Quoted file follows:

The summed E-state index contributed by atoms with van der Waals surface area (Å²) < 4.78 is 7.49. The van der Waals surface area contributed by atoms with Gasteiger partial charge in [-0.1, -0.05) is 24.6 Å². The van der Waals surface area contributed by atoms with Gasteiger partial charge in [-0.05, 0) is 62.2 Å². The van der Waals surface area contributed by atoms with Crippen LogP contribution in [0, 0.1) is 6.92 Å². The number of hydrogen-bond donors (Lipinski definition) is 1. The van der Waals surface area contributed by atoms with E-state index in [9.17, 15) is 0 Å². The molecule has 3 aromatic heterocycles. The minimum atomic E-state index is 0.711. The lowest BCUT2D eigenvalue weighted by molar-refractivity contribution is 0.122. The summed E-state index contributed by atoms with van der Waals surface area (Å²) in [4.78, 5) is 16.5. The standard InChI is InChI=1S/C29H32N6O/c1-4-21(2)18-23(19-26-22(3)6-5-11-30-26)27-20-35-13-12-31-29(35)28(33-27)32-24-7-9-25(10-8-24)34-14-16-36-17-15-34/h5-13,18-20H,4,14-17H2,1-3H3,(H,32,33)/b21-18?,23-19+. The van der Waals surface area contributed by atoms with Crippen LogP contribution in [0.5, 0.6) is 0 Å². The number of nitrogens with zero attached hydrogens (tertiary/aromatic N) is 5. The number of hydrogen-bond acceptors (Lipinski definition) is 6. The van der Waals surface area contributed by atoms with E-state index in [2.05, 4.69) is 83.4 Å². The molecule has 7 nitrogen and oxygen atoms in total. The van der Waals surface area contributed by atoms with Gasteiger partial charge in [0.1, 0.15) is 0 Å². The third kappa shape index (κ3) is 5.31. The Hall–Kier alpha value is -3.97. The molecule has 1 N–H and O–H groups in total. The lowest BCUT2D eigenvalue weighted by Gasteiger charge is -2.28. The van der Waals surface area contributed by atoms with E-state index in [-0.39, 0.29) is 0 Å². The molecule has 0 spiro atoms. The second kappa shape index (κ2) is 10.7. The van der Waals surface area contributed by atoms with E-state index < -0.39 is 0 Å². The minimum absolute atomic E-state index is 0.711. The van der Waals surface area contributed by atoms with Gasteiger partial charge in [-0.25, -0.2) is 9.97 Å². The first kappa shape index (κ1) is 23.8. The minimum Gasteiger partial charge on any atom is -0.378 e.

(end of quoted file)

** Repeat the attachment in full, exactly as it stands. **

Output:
The summed E-state index contributed by atoms with van der Waals surface area (Å²) < 4.78 is 7.49. The van der Waals surface area contributed by atoms with Gasteiger partial charge in [-0.1, -0.05) is 24.6 Å². The van der Waals surface area contributed by atoms with Gasteiger partial charge in [-0.05, 0) is 62.2 Å². The van der Waals surface area contributed by atoms with Crippen LogP contribution in [0, 0.1) is 6.92 Å². The number of hydrogen-bond donors (Lipinski definition) is 1. The van der Waals surface area contributed by atoms with E-state index in [9.17, 15) is 0 Å². The molecule has 3 aromatic heterocycles. The minimum atomic E-state index is 0.711. The lowest BCUT2D eigenvalue weighted by molar-refractivity contribution is 0.122. The summed E-state index contributed by atoms with van der Waals surface area (Å²) in [4.78, 5) is 16.5. The standard InChI is InChI=1S/C29H32N6O/c1-4-21(2)18-23(19-26-22(3)6-5-11-30-26)27-20-35-13-12-31-29(35)28(33-27)32-24-7-9-25(10-8-24)34-14-16-36-17-15-34/h5-13,18-20H,4,14-17H2,1-3H3,(H,32,33)/b21-18?,23-19+. The van der Waals surface area contributed by atoms with Crippen LogP contribution in [0.5, 0.6) is 0 Å². The number of nitrogens with zero attached hydrogens (tertiary/aromatic N) is 5. The number of hydrogen-bond acceptors (Lipinski definition) is 6. The van der Waals surface area contributed by atoms with E-state index in [2.05, 4.69) is 83.4 Å². The molecule has 7 nitrogen and oxygen atoms in total. The van der Waals surface area contributed by atoms with Gasteiger partial charge in [0.1, 0.15) is 0 Å². The third kappa shape index (κ3) is 5.31. The Hall–Kier alpha value is -3.97. The molecule has 1 N–H and O–H groups in total. The lowest BCUT2D eigenvalue weighted by Gasteiger charge is -2.28. The van der Waals surface area contributed by atoms with E-state index in [-0.39, 0.29) is 0 Å². The molecule has 0 spiro atoms. The second kappa shape index (κ2) is 10.7. The van der Waals surface area contributed by atoms with E-state index < -0.39 is 0 Å². The minimum absolute atomic E-state index is 0.711. The van der Waals surface area contributed by atoms with Gasteiger partial charge in [-0.25, -0.2) is 9.97 Å². The first kappa shape index (κ1) is 23.8. The minimum Gasteiger partial charge on any atom is -0.378 e.